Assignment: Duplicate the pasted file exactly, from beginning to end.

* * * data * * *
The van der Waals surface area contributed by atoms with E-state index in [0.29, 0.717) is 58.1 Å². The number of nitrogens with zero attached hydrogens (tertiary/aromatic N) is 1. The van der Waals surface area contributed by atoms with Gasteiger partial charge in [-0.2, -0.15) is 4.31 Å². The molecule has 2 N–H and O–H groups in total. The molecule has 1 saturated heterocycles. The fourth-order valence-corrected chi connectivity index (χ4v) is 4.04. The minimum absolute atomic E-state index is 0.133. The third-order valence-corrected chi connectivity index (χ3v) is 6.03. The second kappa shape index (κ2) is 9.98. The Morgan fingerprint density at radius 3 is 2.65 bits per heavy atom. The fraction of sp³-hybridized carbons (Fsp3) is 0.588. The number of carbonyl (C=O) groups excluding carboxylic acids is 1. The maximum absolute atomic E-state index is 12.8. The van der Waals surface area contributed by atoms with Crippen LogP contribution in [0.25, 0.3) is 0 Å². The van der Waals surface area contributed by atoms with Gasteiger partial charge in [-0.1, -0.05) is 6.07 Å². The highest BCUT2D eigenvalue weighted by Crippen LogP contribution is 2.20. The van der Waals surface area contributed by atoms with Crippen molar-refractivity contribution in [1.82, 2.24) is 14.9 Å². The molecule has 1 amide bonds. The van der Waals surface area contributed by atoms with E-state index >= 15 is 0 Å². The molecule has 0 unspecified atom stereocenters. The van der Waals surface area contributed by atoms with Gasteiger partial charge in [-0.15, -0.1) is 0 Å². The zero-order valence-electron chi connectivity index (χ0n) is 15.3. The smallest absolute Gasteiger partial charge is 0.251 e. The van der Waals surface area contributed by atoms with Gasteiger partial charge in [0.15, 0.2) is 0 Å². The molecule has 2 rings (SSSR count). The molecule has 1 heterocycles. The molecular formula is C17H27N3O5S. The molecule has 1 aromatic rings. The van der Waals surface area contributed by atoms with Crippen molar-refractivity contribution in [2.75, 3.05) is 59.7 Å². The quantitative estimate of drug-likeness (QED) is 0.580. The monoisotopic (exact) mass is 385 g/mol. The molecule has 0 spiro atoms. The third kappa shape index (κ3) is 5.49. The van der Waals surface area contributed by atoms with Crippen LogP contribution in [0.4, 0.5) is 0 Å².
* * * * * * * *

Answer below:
The van der Waals surface area contributed by atoms with E-state index in [0.29, 0.717) is 58.1 Å². The number of nitrogens with zero attached hydrogens (tertiary/aromatic N) is 1. The van der Waals surface area contributed by atoms with Gasteiger partial charge in [-0.2, -0.15) is 4.31 Å². The molecule has 2 N–H and O–H groups in total. The molecule has 1 saturated heterocycles. The fourth-order valence-corrected chi connectivity index (χ4v) is 4.04. The minimum absolute atomic E-state index is 0.133. The third-order valence-corrected chi connectivity index (χ3v) is 6.03. The second kappa shape index (κ2) is 9.98. The Morgan fingerprint density at radius 3 is 2.65 bits per heavy atom. The fraction of sp³-hybridized carbons (Fsp3) is 0.588. The number of carbonyl (C=O) groups excluding carboxylic acids is 1. The maximum absolute atomic E-state index is 12.8. The van der Waals surface area contributed by atoms with Crippen LogP contribution in [0.25, 0.3) is 0 Å². The van der Waals surface area contributed by atoms with Gasteiger partial charge in [-0.1, -0.05) is 6.07 Å². The highest BCUT2D eigenvalue weighted by Crippen LogP contribution is 2.20. The van der Waals surface area contributed by atoms with Crippen molar-refractivity contribution in [1.82, 2.24) is 14.9 Å². The molecule has 1 amide bonds. The van der Waals surface area contributed by atoms with E-state index >= 15 is 0 Å². The molecule has 0 unspecified atom stereocenters. The van der Waals surface area contributed by atoms with Gasteiger partial charge in [-0.15, -0.1) is 0 Å². The zero-order valence-electron chi connectivity index (χ0n) is 15.3. The smallest absolute Gasteiger partial charge is 0.251 e. The van der Waals surface area contributed by atoms with Gasteiger partial charge in [0.15, 0.2) is 0 Å². The molecule has 2 rings (SSSR count). The molecule has 1 heterocycles. The molecular formula is C17H27N3O5S. The molecule has 1 aromatic rings. The van der Waals surface area contributed by atoms with Crippen molar-refractivity contribution in [2.75, 3.05) is 59.7 Å². The quantitative estimate of drug-likeness (QED) is 0.580. The monoisotopic (exact) mass is 385 g/mol. The molecule has 0 spiro atoms. The third kappa shape index (κ3) is 5.49. The van der Waals surface area contributed by atoms with Crippen LogP contribution in [0.4, 0.5) is 0 Å².